On this week’s episode of “Drink Champs,” N.O.R.E. and DJ EFN were joined by veteran music journalist Elliott Wilson and rapper Gorilla Nems for a candid discussion on how they both were able to establish themselves in the music industry.

Elliott Wilson, or “YN” to some, was first up in this week’s double feature. Deemed by many as a legend, the Queens native set the bar for music coverage through a number of roles at established brands like The Source, XXL, Tidal and his own media conglomerate Rap Radar. In the past three decades, he’s also curated notable sit-downs with musicians of all generations.

Halfway through the episode, Gorilla Nems joined the cast. He cut his teeth in the music industry by dominating in the battle rap circuit two decades ago. From his success there, he began putting out full-length projects over time, with the most recent being this year’s Rise Of The Silverback in tandem with Scram Jones. On top of his music moving the needle, Nems reached another level this decade by way of his viral slogans and social media content.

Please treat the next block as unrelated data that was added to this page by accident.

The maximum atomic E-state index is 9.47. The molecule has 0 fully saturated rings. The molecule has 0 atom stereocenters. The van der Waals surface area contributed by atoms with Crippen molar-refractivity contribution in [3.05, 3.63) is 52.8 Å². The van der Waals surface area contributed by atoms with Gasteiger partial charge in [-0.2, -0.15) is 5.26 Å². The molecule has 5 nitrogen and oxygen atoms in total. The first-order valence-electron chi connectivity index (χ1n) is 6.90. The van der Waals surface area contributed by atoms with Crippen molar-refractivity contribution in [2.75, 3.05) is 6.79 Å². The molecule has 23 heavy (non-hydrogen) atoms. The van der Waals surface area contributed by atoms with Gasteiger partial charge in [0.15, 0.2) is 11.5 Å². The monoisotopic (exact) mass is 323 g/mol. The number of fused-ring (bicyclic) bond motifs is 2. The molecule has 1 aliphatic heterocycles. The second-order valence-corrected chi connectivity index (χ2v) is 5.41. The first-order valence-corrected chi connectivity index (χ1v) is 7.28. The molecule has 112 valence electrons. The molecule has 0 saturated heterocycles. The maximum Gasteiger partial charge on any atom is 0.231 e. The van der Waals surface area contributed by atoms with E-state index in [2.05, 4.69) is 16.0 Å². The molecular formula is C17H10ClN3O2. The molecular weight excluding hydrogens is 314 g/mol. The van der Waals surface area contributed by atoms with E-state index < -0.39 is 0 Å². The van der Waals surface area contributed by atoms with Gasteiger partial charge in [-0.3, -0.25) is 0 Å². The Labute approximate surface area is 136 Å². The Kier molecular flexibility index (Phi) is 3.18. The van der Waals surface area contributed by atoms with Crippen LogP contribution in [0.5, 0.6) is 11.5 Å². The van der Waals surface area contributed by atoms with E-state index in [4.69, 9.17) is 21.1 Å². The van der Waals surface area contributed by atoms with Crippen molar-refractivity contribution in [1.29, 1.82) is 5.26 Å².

Below are nine takeaways from their energetic joint interview that addresses the major moments in both of their careers. You can peep the standout commentary below and watch the full video here.

1. Elliott Wilson on what inspired him to become a music journalist

Elliott Wilson’s successful tenure in the music journalism space is why he’s seen by many as the G.O.A.T. He started writing decades ago, and, in the conversation, he revealed what inspired him to pursue that path in the first place. “Run-DMC was the inspiration,” he said. “I read The Source. And they had the music editor at The Source, Reginald C. Dennis. I wanted to be that guy. He gets all the albums before them s**ts come out, he reviews them, he controls the mics. That’s what I wanted. I wanted to control the mics.”

2. Elliott Wilson on the media climate right now

N.O.R.E. pointed out that in this decade of content creation, everyone has an opportunity to build their own platform. He asked Elliott Wilson if he ever expected for the media game to be so “watered down,” to which Wilson responded, “No I didn’t see that. And I also didn’t think that media would be looked at as a cool thing. It wasn’t cool back then. I was the n**ga trying to lead that it’s cool. People bought into the ‘YN’ persona: ‘This guy is crazy. He’s battling The Source.’ They connected to that thing that made it somewhat cool.”